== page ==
Italy's shoe production fell by 5.0 percent in volume in the third quarter of 2018, resulting in a 2.4 percent decline for the first nine months of the year, according to a survey released by the Italian shoe industry association, Assocalzaturifici.

The association noted that domestic demand was not showing any signs of recovery, while foreign demand was slackening, especially in terms of volume.

During the nine-month period, household consumption in Italy fell by 0.9 percent in value and by 0.8 percent in quantity. The only segment that enjoyed growth was sports shoes and sneakers, up by 1.5 percent in value and by 3.6 percent in volume.

The latest available statistics on foreign trade, which cover the first eight months through August, show a 3.7 percent rise in the value of Italy's shoe exports to just below €6.5 billion, setting a new record for the period, but they were down by 3.1 percent in volume to 143.6 million pairs. 

Sales to European Union increased by 2.7 percent in value but were down by 6.0 percent in volume.

Exports to Germany rose by 2.4 percent in value and by 0.2 percent in volume, while those destined for the U.K. went up by 5.8 percent in value and fell by 1.1 percent in volume.

Exports to other leading markets in the European Union suffered significant declines in volumes with France down by 8.7 percent, Spain by 9.8 percent and the Netherlands by 13.9 percent.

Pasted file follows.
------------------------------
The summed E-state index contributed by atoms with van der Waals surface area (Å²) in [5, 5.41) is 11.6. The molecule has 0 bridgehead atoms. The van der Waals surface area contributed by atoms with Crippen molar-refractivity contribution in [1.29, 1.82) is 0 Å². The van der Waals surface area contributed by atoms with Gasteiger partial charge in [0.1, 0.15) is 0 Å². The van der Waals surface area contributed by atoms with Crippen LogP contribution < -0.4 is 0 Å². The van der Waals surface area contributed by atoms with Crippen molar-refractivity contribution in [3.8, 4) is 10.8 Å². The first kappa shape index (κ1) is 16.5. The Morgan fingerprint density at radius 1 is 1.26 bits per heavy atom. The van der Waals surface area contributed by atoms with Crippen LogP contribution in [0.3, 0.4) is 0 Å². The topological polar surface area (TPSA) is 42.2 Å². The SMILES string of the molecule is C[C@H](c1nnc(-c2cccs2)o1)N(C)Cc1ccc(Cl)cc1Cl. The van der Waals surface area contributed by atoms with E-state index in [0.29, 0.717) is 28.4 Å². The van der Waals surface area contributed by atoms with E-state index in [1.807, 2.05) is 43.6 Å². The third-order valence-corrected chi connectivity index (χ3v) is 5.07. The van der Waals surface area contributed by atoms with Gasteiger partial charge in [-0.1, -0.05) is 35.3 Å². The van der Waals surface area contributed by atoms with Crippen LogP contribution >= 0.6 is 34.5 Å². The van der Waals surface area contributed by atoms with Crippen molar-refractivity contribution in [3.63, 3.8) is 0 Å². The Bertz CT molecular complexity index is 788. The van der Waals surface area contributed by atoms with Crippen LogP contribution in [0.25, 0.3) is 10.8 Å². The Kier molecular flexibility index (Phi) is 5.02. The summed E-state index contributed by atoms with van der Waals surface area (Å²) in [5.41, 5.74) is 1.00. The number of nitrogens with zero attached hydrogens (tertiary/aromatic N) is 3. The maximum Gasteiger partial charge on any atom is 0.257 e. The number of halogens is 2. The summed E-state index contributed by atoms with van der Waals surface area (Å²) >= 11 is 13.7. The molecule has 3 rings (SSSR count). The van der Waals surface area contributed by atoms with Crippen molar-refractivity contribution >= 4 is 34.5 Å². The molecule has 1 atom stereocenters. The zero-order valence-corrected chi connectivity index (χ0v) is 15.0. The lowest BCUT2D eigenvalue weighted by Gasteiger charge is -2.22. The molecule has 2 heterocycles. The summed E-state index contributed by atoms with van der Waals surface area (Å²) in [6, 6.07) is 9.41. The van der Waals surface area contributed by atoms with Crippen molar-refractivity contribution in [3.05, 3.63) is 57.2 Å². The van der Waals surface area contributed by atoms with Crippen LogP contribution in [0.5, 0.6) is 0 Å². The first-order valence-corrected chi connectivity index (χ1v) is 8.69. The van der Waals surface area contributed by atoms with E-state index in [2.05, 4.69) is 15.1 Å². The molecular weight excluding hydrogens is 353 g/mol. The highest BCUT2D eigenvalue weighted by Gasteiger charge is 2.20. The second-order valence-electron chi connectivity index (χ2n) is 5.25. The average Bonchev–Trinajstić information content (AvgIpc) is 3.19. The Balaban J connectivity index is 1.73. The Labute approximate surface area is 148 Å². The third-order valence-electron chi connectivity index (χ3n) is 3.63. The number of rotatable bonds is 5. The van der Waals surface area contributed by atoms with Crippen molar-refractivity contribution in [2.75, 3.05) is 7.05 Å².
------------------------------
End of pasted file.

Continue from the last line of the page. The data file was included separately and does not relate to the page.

Sales to non-EU countries rose by 4.7 percent in value and by 3.6 percent in quantity in the eight months, lifted by China, where exports increased by more than 20 percent both in value and volume.

Exports to Switzerland, which has become a logistics hub for the Italian fashion industry, rose by 15 percent in volume.

Total sales to the Far East advanced by 3.6 percent in volume thanks to China as well as South Korea, where it went up by 11.0 percent, offsetting drops of 7.0 percent in Hong Kong and a 3.9 percent in Japan.

Also in volume, exports rose by 4.5 percent in the U.S. and by 23.4 percent in Canada, lifted by the newly introduced CETA free trade agreement between Canada and the EU.

Sales to Russia were down by 11.3 percent in the eight months, with the decrease accelerating in July and August after a decline of 9.6 percent in the first half of the year.

Exports to the Middle East fell by 7.6 percent in volume, with Saudi Arabia down by 14.7 percent and the United Arab Emirates down by 1.5 percent.

The overall trade surplus for the Italian footwear industry was €2.9 billion for the eight-month period, down slightly from the same period a year earlier.

The Italian industry continued to suffer from the business environment with the total number of footwear manufacturers going down by 2.5 percent between the end of 2017 and the end of the September, as 120 fewer firms were in operation during the period. Employment in the industry dropped by 0.4 percent during the nine-month period, with the headcount falling by 314.